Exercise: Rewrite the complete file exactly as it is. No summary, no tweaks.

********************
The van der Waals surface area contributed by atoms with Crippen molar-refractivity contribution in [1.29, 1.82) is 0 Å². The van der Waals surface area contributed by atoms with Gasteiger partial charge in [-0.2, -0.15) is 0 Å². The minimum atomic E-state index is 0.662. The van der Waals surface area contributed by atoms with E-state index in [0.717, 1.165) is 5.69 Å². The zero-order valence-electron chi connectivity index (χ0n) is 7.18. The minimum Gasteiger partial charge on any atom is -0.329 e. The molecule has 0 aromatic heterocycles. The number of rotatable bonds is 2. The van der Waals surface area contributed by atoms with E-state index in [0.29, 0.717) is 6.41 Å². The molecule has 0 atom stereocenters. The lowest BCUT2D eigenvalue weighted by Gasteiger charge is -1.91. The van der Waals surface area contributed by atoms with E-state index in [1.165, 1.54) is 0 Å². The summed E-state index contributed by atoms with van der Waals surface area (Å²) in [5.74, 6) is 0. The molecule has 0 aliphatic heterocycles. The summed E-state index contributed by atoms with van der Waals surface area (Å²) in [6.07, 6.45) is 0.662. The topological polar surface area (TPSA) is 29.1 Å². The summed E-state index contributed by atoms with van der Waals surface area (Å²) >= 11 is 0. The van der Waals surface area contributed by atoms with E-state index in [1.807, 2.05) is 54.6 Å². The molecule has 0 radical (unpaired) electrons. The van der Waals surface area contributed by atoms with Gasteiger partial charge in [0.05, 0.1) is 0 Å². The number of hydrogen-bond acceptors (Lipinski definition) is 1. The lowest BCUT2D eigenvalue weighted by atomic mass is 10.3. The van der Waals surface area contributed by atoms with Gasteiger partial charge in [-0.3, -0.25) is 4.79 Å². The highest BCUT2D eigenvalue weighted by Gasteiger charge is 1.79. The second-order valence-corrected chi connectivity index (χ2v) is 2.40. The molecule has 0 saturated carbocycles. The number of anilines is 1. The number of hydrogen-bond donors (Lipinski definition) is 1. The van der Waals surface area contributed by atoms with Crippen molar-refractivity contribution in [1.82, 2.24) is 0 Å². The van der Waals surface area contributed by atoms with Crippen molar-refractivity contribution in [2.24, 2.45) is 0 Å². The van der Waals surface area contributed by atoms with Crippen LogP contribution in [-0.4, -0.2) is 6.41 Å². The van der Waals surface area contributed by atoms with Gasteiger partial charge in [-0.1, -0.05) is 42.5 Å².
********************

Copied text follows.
The van der Waals surface area contributed by atoms with Crippen molar-refractivity contribution in [1.29, 1.82) is 0 Å². The van der Waals surface area contributed by atoms with Gasteiger partial charge in [-0.2, -0.15) is 0 Å². The minimum atomic E-state index is 0.662. The van der Waals surface area contributed by atoms with E-state index in [0.717, 1.165) is 5.69 Å². The zero-order valence-electron chi connectivity index (χ0n) is 7.18. The minimum Gasteiger partial charge on any atom is -0.329 e. The molecule has 0 aromatic heterocycles. The number of rotatable bonds is 2. The van der Waals surface area contributed by atoms with E-state index in [0.29, 0.717) is 6.41 Å². The molecule has 0 atom stereocenters. The lowest BCUT2D eigenvalue weighted by Gasteiger charge is -1.91. The van der Waals surface area contributed by atoms with E-state index in [1.165, 1.54) is 0 Å². The summed E-state index contributed by atoms with van der Waals surface area (Å²) in [5.74, 6) is 0. The molecule has 0 aliphatic heterocycles. The summed E-state index contributed by atoms with van der Waals surface area (Å²) in [6.07, 6.45) is 0.662. The topological polar surface area (TPSA) is 29.1 Å². The summed E-state index contributed by atoms with van der Waals surface area (Å²) >= 11 is 0. The van der Waals surface area contributed by atoms with E-state index in [1.807, 2.05) is 54.6 Å². The molecule has 0 radical (unpaired) electrons. The van der Waals surface area contributed by atoms with Gasteiger partial charge in [0.05, 0.1) is 0 Å². The number of hydrogen-bond acceptors (Lipinski definition) is 1. The lowest BCUT2D eigenvalue weighted by atomic mass is 10.3. The van der Waals surface area contributed by atoms with Gasteiger partial charge in [-0.3, -0.25) is 4.79 Å². The highest BCUT2D eigenvalue weighted by Gasteiger charge is 1.79. The second-order valence-corrected chi connectivity index (χ2v) is 2.40. The molecule has 0 saturated carbocycles. The number of anilines is 1. The number of hydrogen-bond donors (Lipinski definition) is 1. The van der Waals surface area contributed by atoms with Crippen molar-refractivity contribution in [1.82, 2.24) is 0 Å². The van der Waals surface area contributed by atoms with Crippen molar-refractivity contribution in [2.24, 2.45) is 0 Å². The van der Waals surface area contributed by atoms with Crippen LogP contribution in [-0.4, -0.2) is 6.41 Å². The van der Waals surface area contributed by atoms with Gasteiger partial charge in [-0.1, -0.05) is 42.5 Å².